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Glowing E. coli bacteria
Bacteria express a green fluorescent protein that’s produced from DNA instructions with unnatural chemical “letters” added. (Scripps Research Institute Photo / Bill Klosses)

Researchers have reached a new milestone in their effort to expand the genetic alphabet of life by designing a strain of E. coli bacteria that creates proteins unlike anything cells can produce naturally.

The technique, detailed in a paper published today in the journal Nature, could lead to the production of totally new types of protein-based medicines, plastics and biofuels.

It could also stretch the definition of natural vs. artificial life.

“I would not call this a new lifeform — but it’s the closest thing anyone has ever made,” study leader Floyd Romesberg, a biochemist at the Scripps Research Institute, said in a news release. “This is the first time ever a cell has translated a protein using something other than G, C, A or T.”

Those four letters stand for guanine, cytosine, adenine and thymine, chemicals that serve as the alphabet for the coded instructions in DNA molecules. The instructions are used to produce all the amino acids and proteins that cells require for life’s processes.

Three years ago, Romesberg and his colleagues successfully inserted two other chemicals, dubbed X and Y, into DNA molecules. Since then, the researchers have developed ways for bacteria to store the augmented DNA and pass it along as they reproduced.

In their newly published paper, the team reports that the six-letter DNA coding could be transcribed into RNA molecules, and then translated into amino acids and proteins that don’t occur naturally.

The technique was used to customize a set of genetic instructions for manufacturing a variant of green fluorescent protein, or GFP, that incorporated unnatural amino acids. When E. coli bacteria were genetically engineered to include those instructions, the organisms produced the protein, which glowed bright green under ultraviolet light. That signaled that the bacteria could make use of the “alien” DNA.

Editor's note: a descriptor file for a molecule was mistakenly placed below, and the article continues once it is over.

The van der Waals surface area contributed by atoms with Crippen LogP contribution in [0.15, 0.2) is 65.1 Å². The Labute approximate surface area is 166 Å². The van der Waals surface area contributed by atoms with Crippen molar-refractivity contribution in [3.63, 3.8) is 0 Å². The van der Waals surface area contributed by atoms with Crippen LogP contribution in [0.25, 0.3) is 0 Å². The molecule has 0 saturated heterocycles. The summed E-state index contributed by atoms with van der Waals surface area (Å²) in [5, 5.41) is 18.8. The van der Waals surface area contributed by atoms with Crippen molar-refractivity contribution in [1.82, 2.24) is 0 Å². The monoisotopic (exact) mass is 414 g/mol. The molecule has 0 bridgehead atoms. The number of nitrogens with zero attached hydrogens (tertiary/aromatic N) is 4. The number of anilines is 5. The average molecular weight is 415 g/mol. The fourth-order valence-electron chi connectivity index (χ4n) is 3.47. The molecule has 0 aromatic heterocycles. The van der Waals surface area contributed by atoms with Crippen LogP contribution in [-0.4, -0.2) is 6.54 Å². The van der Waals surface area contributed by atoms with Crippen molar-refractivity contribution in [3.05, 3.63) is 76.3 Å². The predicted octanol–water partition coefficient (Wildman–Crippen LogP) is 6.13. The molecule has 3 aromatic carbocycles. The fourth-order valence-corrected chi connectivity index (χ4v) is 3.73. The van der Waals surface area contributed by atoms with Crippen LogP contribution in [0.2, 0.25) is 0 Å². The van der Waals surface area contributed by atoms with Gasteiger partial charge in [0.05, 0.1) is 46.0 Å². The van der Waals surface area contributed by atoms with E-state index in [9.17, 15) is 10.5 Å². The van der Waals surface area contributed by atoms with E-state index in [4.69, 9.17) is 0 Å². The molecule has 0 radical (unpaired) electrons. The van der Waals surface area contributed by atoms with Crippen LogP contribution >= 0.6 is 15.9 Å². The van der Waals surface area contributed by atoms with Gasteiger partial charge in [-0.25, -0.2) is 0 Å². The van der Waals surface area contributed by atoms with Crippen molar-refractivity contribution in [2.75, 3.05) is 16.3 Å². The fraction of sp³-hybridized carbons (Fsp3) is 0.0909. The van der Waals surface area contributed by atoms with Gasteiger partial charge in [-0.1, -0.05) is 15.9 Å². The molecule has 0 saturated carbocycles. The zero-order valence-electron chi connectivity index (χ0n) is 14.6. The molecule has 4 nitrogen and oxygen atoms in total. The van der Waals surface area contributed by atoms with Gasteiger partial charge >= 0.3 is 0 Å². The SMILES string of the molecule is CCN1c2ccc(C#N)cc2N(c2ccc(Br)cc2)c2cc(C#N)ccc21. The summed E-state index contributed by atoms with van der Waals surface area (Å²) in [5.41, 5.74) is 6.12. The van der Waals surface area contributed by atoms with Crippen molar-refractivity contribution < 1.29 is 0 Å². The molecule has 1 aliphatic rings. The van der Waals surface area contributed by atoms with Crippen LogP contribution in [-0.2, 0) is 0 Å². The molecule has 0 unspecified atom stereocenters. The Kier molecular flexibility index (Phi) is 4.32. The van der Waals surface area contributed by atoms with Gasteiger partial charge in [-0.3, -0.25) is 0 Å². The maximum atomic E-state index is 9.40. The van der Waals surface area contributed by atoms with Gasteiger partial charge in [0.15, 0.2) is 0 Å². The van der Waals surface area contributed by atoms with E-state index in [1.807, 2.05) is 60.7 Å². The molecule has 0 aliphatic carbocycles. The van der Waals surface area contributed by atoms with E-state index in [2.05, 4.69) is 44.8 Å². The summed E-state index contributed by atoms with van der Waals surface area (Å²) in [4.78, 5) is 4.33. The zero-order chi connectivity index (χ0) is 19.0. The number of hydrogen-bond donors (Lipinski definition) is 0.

“This was the smallest possible change we could make to the way life works — but it is the first ever,” Romesberg said.

The study also demonstrated that life’s molecular machinery could make use of linkages other than the hydrogen bonds that bind G, C, A and T. The X and Y bases were designed to avoid hydrogen bonds, to make sure they didn’t get mixed up with the other molecular letters.

That has implications in the search for “weird life” beyond the earthly variety we all know and love.

“It’s very hard to ask questions about the origins of life. It’s hard to ask questions about why we are the way we are, why we are built the way we are, because we have nothing out there to compare ourselves to,” Romesberg said. “We’ve now given the field a comparison. It’s a small step, but it’s the first successful step.”

He and his colleagues emphasized that the semi-synthetic organisms couldn’t live or reproduce outside the lab, because the chemicals required for producing the X and Y bases had to be provided externally.

Romesberg is among the founders of a biotech venture called Synthorx, which is developing protein therapeutics that make use of X and Y.

In addition to Romesberg, the authors of the Nature paper, titled “A Semi-Synthetic Organism That Stores and Retrieves Increased Genetic Information,” include Yorke Zhang, Jerod Ptacin, Emil Fischer, Hans Aerni, Carolina Caffaro, Kristine San Jose, Aaron Feldman and Court Turner.

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